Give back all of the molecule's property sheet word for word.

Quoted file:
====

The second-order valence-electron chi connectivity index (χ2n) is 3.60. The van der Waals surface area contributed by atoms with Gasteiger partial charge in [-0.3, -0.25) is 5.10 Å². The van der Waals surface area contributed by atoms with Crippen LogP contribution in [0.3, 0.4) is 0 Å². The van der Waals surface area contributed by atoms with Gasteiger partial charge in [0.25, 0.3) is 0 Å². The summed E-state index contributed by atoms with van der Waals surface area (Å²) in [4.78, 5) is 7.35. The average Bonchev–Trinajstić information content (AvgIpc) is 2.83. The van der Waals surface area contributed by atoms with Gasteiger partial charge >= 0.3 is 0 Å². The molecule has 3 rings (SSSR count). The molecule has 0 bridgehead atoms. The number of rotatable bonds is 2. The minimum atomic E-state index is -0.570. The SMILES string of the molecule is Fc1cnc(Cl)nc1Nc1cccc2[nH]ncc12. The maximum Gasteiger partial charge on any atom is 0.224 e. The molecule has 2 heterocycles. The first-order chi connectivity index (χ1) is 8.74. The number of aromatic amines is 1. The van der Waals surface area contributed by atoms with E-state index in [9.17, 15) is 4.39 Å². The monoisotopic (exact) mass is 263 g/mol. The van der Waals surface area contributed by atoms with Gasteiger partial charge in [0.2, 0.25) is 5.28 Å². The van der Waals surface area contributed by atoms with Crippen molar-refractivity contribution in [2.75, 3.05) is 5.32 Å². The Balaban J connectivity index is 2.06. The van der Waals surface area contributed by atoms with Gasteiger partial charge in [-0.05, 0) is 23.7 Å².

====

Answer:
The second-order valence-electron chi connectivity index (χ2n) is 3.60. The van der Waals surface area contributed by atoms with Gasteiger partial charge in [-0.3, -0.25) is 5.10 Å². The van der Waals surface area contributed by atoms with Crippen LogP contribution in [0.3, 0.4) is 0 Å². The van der Waals surface area contributed by atoms with Gasteiger partial charge in [0.25, 0.3) is 0 Å². The summed E-state index contributed by atoms with van der Waals surface area (Å²) in [4.78, 5) is 7.35. The average Bonchev–Trinajstić information content (AvgIpc) is 2.83. The van der Waals surface area contributed by atoms with Gasteiger partial charge >= 0.3 is 0 Å². The molecule has 3 rings (SSSR count). The molecule has 0 bridgehead atoms. The number of rotatable bonds is 2. The minimum atomic E-state index is -0.570. The SMILES string of the molecule is Fc1cnc(Cl)nc1Nc1cccc2[nH]ncc12. The maximum Gasteiger partial charge on any atom is 0.224 e. The molecule has 2 heterocycles. The first-order chi connectivity index (χ1) is 8.74. The number of aromatic amines is 1. The van der Waals surface area contributed by atoms with E-state index in [9.17, 15) is 4.39 Å². The monoisotopic (exact) mass is 263 g/mol. The van der Waals surface area contributed by atoms with Gasteiger partial charge in [0.2, 0.25) is 5.28 Å². The van der Waals surface area contributed by atoms with Crippen molar-refractivity contribution in [2.75, 3.05) is 5.32 Å². The Balaban J connectivity index is 2.06. The van der Waals surface area contributed by atoms with Gasteiger partial charge in [-0.05, 0) is 23.7 Å².